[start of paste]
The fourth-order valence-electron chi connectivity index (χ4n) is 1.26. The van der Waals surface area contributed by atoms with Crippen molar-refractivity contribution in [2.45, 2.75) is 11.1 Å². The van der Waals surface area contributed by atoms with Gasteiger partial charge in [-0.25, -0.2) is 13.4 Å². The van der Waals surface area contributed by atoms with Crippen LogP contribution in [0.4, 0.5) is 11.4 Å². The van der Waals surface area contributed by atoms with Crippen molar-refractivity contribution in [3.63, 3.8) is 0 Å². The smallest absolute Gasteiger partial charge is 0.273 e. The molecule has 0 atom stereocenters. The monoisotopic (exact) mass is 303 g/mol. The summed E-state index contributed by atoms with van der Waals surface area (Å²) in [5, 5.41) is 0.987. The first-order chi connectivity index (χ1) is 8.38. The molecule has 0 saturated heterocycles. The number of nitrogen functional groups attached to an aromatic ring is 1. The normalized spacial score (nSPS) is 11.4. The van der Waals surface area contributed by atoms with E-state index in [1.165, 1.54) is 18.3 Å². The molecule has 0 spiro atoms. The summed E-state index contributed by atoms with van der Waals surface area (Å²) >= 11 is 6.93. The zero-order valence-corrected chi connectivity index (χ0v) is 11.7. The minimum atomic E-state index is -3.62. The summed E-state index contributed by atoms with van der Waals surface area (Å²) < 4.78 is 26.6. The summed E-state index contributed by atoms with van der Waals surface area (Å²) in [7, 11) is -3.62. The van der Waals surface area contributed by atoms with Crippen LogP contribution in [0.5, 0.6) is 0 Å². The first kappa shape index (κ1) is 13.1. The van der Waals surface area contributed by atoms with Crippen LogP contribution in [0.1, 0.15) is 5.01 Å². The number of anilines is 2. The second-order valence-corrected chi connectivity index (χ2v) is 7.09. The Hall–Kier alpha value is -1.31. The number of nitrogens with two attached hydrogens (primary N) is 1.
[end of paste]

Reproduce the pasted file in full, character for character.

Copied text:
The fourth-order valence-electron chi connectivity index (χ4n) is 1.26. The van der Waals surface area contributed by atoms with Crippen molar-refractivity contribution in [2.45, 2.75) is 11.1 Å². The van der Waals surface area contributed by atoms with Gasteiger partial charge in [-0.25, -0.2) is 13.4 Å². The van der Waals surface area contributed by atoms with Crippen LogP contribution in [0.4, 0.5) is 11.4 Å². The van der Waals surface area contributed by atoms with Crippen molar-refractivity contribution in [3.63, 3.8) is 0 Å². The smallest absolute Gasteiger partial charge is 0.273 e. The molecule has 0 atom stereocenters. The monoisotopic (exact) mass is 303 g/mol. The summed E-state index contributed by atoms with van der Waals surface area (Å²) in [5, 5.41) is 0.987. The first-order chi connectivity index (χ1) is 8.38. The molecule has 0 saturated heterocycles. The number of nitrogen functional groups attached to an aromatic ring is 1. The normalized spacial score (nSPS) is 11.4. The van der Waals surface area contributed by atoms with E-state index in [1.165, 1.54) is 18.3 Å². The molecule has 0 spiro atoms. The summed E-state index contributed by atoms with van der Waals surface area (Å²) >= 11 is 6.93. The zero-order valence-corrected chi connectivity index (χ0v) is 11.7. The minimum atomic E-state index is -3.62. The summed E-state index contributed by atoms with van der Waals surface area (Å²) < 4.78 is 26.6. The summed E-state index contributed by atoms with van der Waals surface area (Å²) in [7, 11) is -3.62. The van der Waals surface area contributed by atoms with Crippen LogP contribution in [0.5, 0.6) is 0 Å². The first kappa shape index (κ1) is 13.1. The van der Waals surface area contributed by atoms with Crippen LogP contribution in [0.1, 0.15) is 5.01 Å². The number of anilines is 2. The second-order valence-corrected chi connectivity index (χ2v) is 7.09. The Hall–Kier alpha value is -1.31. The number of nitrogens with two attached hydrogens (primary N) is 1.